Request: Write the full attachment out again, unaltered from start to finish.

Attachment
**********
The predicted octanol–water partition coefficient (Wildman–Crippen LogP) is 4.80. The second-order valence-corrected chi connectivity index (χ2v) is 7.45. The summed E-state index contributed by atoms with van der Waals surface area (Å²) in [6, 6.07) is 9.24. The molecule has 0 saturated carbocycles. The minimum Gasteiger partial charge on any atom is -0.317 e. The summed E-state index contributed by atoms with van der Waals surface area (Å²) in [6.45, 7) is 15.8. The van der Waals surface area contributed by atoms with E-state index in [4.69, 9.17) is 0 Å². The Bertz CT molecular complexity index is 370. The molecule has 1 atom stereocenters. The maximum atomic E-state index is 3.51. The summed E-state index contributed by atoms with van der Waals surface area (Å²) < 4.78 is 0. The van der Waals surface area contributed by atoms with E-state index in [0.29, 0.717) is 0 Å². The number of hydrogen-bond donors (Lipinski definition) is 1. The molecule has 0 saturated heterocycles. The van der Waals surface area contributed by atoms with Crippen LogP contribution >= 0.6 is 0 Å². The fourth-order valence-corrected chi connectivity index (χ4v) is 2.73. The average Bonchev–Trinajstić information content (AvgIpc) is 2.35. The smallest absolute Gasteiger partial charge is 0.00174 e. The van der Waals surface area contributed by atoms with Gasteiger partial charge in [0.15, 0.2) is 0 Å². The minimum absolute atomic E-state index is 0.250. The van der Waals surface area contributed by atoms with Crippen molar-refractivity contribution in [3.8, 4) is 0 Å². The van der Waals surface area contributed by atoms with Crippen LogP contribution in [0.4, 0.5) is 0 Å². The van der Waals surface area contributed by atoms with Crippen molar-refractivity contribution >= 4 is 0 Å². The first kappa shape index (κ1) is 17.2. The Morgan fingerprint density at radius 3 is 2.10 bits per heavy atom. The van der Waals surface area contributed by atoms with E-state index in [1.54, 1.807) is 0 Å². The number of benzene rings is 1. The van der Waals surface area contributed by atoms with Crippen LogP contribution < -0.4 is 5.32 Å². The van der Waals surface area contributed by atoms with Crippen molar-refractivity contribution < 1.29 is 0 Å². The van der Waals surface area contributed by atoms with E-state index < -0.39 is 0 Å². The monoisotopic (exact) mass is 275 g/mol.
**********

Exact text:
The predicted octanol–water partition coefficient (Wildman–Crippen LogP) is 4.80. The second-order valence-corrected chi connectivity index (χ2v) is 7.45. The summed E-state index contributed by atoms with van der Waals surface area (Å²) in [6, 6.07) is 9.24. The molecule has 0 saturated carbocycles. The minimum Gasteiger partial charge on any atom is -0.317 e. The summed E-state index contributed by atoms with van der Waals surface area (Å²) in [6.45, 7) is 15.8. The van der Waals surface area contributed by atoms with E-state index in [4.69, 9.17) is 0 Å². The Bertz CT molecular complexity index is 370. The molecule has 1 atom stereocenters. The maximum atomic E-state index is 3.51. The summed E-state index contributed by atoms with van der Waals surface area (Å²) < 4.78 is 0. The van der Waals surface area contributed by atoms with E-state index in [0.29, 0.717) is 0 Å². The number of hydrogen-bond donors (Lipinski definition) is 1. The molecule has 0 saturated heterocycles. The van der Waals surface area contributed by atoms with Crippen LogP contribution >= 0.6 is 0 Å². The fourth-order valence-corrected chi connectivity index (χ4v) is 2.73. The average Bonchev–Trinajstić information content (AvgIpc) is 2.35. The smallest absolute Gasteiger partial charge is 0.00174 e. The van der Waals surface area contributed by atoms with Gasteiger partial charge in [0.15, 0.2) is 0 Å². The minimum absolute atomic E-state index is 0.250. The van der Waals surface area contributed by atoms with Crippen molar-refractivity contribution in [3.8, 4) is 0 Å². The van der Waals surface area contributed by atoms with Crippen LogP contribution in [0.4, 0.5) is 0 Å². The van der Waals surface area contributed by atoms with Crippen molar-refractivity contribution >= 4 is 0 Å². The first kappa shape index (κ1) is 17.2. The Morgan fingerprint density at radius 3 is 2.10 bits per heavy atom. The van der Waals surface area contributed by atoms with E-state index in [1.54, 1.807) is 0 Å². The number of benzene rings is 1. The van der Waals surface area contributed by atoms with Crippen LogP contribution < -0.4 is 5.32 Å². The van der Waals surface area contributed by atoms with Crippen molar-refractivity contribution < 1.29 is 0 Å². The van der Waals surface area contributed by atoms with E-state index < -0.39 is 0 Å². The monoisotopic (exact) mass is 275 g/mol.